If you were also a Glenn McGrath fan then in a way this would have been a sad day as it was Glenn’s last match for Australia, but there was plenty to celebrate and smile about as Australia won the World Cup for the fourth time. Most impressively it was the third title in a row.
It’s fitting to write this article not only because it was on this day 5 years ago that Ricky Ponting lifted the Trophy but also due to the fact we’ve just completed a tour of the Caribbean where the 2007 World Cup was held.
The 2007 final was overshadowed (literally) by bad light. We recently saw a thrilling Test match at the Kensington Oval where the Baggy Greens won in a tense final over before bad light would have resulted in the Umpires calling it a match. Fortunately the winning runs were scored but it certainly brought back memories of a chaotic, slightly embarrassing, conclusion to the 2007 World Cup.
The Umpire’s even had a shocker where confusion came about as to whether the required amount of over’s had been bowled to “make it a match” so the teams didn’t have to come back the next day to complete it. It was an anti-climax.
Besides these factors, the tournament couldn’t be called an outright success. Many West Indian cricket fanatics were kept out of their own World Cup due to the greed and high pricing of the ICC for ticket prices and the atmosphere was very dark and gloomy after the shocking death of Bob Woolmer in his hotel room. Woolmer was coaching Pakistan at the time.
The final did have something special though. It was a scintillating innings of extraordinary power hitting, yet another entertaining innings by an Australian in a World Cup final. It was the Adam Gilchrist show as he smashed the Sri Lankan bowlers to a breathtaking individual total of 149 runs.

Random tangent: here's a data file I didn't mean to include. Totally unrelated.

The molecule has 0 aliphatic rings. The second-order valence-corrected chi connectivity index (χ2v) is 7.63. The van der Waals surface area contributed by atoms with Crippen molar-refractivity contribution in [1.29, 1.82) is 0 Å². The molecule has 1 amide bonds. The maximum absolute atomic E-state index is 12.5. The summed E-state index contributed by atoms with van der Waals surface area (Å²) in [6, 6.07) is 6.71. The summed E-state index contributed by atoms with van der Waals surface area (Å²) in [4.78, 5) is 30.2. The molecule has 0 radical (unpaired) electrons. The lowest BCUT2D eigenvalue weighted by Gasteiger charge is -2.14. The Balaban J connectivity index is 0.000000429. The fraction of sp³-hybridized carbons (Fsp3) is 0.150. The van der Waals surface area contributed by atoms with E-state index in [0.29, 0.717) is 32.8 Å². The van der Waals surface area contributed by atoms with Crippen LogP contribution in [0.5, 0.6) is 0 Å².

Matthew Hayden had dominated the tournament with brutal batting, absolutely brutal! However, Haydos had a quiet final scoring 38 runs - his overall tournament tally resulting in 659 runs at 73.27 - and gave his long-term batting partner Gilly a chance to explode having had a well under par series. His duck in the semi-final against South Africa was quickly forgotten and we all remember this final as Gilly’s 149, the fastest century in a World Cup final!
Haydos had a front row seat as Gilly stepped into the spotlight.
Gilly belted 8 sixes and carved 13 fours, scoring 100 runs in boundaries. The innings also sparked some amusing controversy after Gilly let it out that he had batted with a squash ball in his glove.
The Squash ball was a suggestion made by Gilly’s long term batting Coach, Bob Meuleman. Given Gilly’s high grip on the bat and the way his bottom hand would sometimes unusually grip too far around the handle, the squash ball resulted in the bat not turning as much in his hand and gave him far better control.
Prior to the World Cup he had used the squash ball in a one day game versus Queensland where he scored a century, but it was left until the World Cup final for him to give it a go. Despite the daft controversy, it was simply a way to help him control his grip and tighten his technique. It was legal. Case closed.
When asked what he thought of the tournament upon receiving the Player of the match during the finals post-match presentation, I remember Gilly simply stating, “long”!
It was a long tournament but even though this particular World Cup would be discussed negatively amongst cricket enthusiasts, it was a special day for Australian supporters and an extra special day for Gilly. Today we can recall that classic century by Adam Craig Gilchrist in the 2007 World Cup Final played on the April 28th in Barbados. He was such an entertainer for Australia in every format.
Here’s a video highlights package for you of that innings from a legend of the game, a man who revolutionised the role of a wicket keeper in the modern day game. Take a bow!
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